The headquarters of Standard & Poor's in New York City. (Henny Ray Abrams / Associated…)
WASHINGTON -- Justice Department officials and attorneys general from California and several other states were set Tuesday morning to announce a landmark civil suit against Standard & Poor's Corp. concerning the company's credit ratings of troubled mortgage-backed securities before the financial crisis.
U.S. Atty. Gen. Eric H. Holder Jr., along with California Atty. Gen. Kamala Harris, and the attorneys general of Connecticut, Delaware, Mississippi, Illinois and Iowa were scheduled to hold a news conference in Washington at 8:15 a.m. PST. The attorney general of the District of Columbia also was set to appear.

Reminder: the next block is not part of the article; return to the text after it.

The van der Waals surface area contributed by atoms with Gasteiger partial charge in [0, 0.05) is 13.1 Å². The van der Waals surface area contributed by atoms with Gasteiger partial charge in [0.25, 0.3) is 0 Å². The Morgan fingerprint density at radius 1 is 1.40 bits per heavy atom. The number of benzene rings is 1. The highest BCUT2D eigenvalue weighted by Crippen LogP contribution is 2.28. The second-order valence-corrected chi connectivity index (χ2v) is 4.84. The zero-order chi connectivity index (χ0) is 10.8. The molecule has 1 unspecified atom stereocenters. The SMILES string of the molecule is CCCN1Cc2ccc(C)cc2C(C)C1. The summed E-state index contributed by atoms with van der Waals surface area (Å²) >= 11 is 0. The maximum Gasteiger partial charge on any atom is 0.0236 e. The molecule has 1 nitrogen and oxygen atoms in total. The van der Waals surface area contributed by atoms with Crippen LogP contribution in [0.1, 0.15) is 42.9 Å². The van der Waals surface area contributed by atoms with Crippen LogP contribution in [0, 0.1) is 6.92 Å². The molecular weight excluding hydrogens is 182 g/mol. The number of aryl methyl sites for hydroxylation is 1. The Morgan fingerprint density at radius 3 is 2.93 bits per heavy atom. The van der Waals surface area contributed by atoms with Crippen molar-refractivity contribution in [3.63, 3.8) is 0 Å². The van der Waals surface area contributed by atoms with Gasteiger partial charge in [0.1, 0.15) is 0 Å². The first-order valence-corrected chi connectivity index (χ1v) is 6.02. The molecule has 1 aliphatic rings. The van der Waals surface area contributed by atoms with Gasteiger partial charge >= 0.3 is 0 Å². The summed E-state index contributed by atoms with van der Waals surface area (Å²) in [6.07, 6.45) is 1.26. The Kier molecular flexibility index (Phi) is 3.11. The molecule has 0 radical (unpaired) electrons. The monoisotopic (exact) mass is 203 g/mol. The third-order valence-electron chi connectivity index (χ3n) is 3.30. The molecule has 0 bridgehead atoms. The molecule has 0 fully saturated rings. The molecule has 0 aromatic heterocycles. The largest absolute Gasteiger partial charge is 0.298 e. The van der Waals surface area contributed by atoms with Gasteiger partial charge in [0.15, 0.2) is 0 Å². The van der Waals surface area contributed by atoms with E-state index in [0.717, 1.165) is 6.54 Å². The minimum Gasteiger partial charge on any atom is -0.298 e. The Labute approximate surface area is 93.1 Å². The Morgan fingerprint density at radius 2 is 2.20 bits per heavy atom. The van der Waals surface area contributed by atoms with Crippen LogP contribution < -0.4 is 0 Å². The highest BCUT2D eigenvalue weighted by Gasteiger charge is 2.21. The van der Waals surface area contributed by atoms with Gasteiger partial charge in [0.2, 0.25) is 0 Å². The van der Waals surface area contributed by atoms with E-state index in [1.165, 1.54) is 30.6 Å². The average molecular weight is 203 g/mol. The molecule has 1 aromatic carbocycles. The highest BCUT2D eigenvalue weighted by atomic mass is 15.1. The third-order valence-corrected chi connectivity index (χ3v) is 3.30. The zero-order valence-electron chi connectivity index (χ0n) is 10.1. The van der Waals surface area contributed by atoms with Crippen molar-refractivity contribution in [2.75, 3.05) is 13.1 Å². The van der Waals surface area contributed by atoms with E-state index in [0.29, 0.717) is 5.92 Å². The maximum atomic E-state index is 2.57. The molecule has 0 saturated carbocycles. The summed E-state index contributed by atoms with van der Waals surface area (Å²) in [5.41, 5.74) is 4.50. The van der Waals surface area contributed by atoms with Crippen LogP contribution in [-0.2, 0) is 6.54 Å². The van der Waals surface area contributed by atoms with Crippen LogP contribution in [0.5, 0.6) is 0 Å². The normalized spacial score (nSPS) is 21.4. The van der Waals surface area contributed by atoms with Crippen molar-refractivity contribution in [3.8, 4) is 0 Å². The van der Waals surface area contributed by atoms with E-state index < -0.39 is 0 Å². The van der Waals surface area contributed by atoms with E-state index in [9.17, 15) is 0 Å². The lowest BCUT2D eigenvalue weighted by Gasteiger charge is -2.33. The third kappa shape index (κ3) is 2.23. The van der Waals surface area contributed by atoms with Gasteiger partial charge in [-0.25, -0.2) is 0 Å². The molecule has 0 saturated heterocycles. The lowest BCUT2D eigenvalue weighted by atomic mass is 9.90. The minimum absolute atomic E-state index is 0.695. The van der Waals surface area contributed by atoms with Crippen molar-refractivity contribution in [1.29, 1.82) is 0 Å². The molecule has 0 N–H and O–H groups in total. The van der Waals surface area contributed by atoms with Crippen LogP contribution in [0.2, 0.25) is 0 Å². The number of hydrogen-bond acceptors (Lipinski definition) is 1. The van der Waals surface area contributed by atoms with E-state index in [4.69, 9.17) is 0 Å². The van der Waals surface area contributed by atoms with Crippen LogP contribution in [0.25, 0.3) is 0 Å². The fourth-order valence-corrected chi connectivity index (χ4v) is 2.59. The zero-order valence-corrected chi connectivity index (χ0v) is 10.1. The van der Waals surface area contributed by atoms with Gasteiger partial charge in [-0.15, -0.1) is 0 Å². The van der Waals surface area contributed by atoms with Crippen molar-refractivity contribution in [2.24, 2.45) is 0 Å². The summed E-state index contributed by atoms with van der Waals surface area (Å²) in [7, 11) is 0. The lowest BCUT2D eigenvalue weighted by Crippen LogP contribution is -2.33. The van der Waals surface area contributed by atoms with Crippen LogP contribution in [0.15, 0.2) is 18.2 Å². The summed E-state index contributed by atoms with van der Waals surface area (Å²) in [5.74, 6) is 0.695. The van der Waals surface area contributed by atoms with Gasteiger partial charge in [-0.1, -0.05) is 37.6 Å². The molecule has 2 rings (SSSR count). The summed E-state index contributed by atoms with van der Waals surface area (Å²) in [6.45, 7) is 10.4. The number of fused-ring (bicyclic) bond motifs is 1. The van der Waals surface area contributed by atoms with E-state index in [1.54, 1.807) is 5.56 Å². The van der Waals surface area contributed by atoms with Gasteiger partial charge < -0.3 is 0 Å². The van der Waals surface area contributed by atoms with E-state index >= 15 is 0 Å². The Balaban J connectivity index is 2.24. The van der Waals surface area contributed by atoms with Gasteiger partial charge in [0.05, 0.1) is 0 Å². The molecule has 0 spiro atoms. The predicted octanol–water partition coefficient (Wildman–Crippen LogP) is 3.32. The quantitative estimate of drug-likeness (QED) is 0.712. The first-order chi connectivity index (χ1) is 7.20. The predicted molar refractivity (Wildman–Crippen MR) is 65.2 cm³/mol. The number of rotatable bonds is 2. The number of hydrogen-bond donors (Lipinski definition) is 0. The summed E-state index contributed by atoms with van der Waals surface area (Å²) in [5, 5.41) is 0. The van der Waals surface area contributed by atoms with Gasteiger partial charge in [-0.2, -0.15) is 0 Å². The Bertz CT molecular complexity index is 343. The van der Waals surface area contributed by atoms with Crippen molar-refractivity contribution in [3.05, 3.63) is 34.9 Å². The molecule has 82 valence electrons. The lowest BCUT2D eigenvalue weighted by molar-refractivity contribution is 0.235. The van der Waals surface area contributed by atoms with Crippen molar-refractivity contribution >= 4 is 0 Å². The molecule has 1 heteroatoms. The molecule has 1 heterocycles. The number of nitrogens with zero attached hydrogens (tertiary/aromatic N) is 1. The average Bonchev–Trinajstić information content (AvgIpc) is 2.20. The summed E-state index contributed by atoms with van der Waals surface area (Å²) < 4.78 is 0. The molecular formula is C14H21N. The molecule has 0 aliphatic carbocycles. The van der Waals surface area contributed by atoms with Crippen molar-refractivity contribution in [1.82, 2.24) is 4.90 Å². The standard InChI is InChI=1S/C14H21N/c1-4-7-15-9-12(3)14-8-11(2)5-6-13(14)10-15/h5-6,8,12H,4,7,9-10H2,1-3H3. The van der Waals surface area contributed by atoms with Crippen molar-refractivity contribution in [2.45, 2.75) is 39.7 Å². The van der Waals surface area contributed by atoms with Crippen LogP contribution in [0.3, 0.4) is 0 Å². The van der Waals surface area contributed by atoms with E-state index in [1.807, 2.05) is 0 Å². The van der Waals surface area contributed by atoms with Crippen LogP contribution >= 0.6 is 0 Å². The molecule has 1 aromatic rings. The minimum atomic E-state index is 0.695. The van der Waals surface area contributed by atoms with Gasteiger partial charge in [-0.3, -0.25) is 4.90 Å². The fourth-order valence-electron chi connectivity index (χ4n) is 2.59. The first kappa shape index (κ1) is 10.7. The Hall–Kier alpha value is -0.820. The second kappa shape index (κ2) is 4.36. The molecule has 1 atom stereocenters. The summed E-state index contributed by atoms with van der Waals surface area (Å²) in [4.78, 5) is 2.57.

The Justice Department said only that it would announce "a major financial fraud enforcement action," but department attorneys filed a suit late Monday in Los Angeles federal court against S&P and it was expected to be the subject of Tuesday's news conference.
Justice Department complaint against S&P
The suit accused the company of giving top credit ratings to troubled mortgage-backed securities that later failed, helping to trigger the financial crisis.
S&P is one of three major credit ratings companies. They're ratings of securities backed by risky subprime mortgages have been strongly criticized in the aftermath of the financial crisis.
S&P said Monday that the Justice Department had informed the company that it intended to file a civil lawsuit focused on ratings in 2007 of some collateralized debt obligations, or CDOs -- securities that pool bonds and other assets.
The company said such a suit "would be entirely without factual or legal merit."
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